When I discovered it was built right over a minor fault, I threw my hands in the air. When I asked why they did it they explained that they did not want to have too long a cooling pipe from the ocean. - Lee Furlong, IAEA, on Fukushima

Shannon RankinBound Sea (ink, paper, giclee)

This morning they’re siphoning
the ocean with buckets and data,
with spittoons and ash. A film crew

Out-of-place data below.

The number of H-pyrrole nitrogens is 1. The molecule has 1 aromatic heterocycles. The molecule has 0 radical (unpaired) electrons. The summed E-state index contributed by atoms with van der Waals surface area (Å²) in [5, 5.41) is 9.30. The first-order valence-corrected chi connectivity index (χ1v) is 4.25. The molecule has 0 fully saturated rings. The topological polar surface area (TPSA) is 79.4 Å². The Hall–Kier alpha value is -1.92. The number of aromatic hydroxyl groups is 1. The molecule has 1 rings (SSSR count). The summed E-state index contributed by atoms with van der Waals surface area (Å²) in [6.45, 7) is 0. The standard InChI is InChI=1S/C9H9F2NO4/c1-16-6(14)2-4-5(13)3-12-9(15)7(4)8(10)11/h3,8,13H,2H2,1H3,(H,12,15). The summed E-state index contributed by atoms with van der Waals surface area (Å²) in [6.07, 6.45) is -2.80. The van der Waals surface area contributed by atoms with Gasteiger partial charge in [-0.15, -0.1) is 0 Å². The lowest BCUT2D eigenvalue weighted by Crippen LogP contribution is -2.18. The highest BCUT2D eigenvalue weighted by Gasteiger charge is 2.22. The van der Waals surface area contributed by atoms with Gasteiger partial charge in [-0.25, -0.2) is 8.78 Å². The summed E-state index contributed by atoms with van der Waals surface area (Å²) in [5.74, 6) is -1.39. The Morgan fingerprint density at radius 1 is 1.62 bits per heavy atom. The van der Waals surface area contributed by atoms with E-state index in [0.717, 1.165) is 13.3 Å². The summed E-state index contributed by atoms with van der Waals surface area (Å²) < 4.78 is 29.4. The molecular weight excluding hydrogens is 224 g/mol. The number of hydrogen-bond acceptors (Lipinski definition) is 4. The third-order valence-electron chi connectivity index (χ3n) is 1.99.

records as they remove the moods of it,
the strewn sound, the surf and trembling
crash. They’re mashing extractors
into the shoreline, hauling archives of fish
in alongside bottles, washed up in
the grass. In the terrible tempo of slapdash
and ardor, they sort the luminous hues
into boxes. Blues go down in photos;
greens slip into folders; the oyster-grays
are logged in a tortured longhand. This
morning they cinch a belt and start
squeezing. The wreck shakes. The shell
pressed to the ear goes silent. From here on
all foghorns will take place on paper. The film
smokes; the camera blacks out the sand.


Sarah J. Sloat